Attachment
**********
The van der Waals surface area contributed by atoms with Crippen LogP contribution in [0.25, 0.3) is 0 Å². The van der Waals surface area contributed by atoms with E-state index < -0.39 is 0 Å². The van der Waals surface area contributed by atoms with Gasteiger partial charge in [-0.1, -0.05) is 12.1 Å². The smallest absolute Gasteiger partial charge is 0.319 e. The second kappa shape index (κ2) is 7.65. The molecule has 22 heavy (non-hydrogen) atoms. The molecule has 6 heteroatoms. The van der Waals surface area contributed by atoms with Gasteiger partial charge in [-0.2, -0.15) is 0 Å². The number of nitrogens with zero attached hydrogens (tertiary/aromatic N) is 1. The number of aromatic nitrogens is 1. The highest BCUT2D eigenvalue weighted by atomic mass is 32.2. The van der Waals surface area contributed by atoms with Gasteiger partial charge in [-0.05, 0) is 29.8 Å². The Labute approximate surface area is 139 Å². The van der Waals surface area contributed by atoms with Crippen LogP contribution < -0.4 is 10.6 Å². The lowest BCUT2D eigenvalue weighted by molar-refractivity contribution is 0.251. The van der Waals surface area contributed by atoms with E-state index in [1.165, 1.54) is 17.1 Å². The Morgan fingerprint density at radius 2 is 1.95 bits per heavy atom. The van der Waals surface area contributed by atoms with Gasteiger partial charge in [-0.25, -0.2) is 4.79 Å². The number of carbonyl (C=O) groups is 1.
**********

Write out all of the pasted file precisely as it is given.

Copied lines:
The van der Waals surface area contributed by atoms with Crippen LogP contribution in [0.25, 0.3) is 0 Å². The van der Waals surface area contributed by atoms with E-state index < -0.39 is 0 Å². The van der Waals surface area contributed by atoms with Gasteiger partial charge in [-0.1, -0.05) is 12.1 Å². The smallest absolute Gasteiger partial charge is 0.319 e. The second kappa shape index (κ2) is 7.65. The molecule has 22 heavy (non-hydrogen) atoms. The molecule has 6 heteroatoms. The van der Waals surface area contributed by atoms with Gasteiger partial charge in [-0.2, -0.15) is 0 Å². The number of nitrogens with zero attached hydrogens (tertiary/aromatic N) is 1. The number of aromatic nitrogens is 1. The highest BCUT2D eigenvalue weighted by atomic mass is 32.2. The van der Waals surface area contributed by atoms with Gasteiger partial charge in [-0.05, 0) is 29.8 Å². The Labute approximate surface area is 139 Å². The van der Waals surface area contributed by atoms with Crippen LogP contribution < -0.4 is 10.6 Å². The lowest BCUT2D eigenvalue weighted by molar-refractivity contribution is 0.251. The van der Waals surface area contributed by atoms with E-state index in [1.165, 1.54) is 17.1 Å². The Morgan fingerprint density at radius 2 is 1.95 bits per heavy atom. The van der Waals surface area contributed by atoms with Gasteiger partial charge in [-0.25, -0.2) is 4.79 Å². The number of carbonyl (C=O) groups is 1.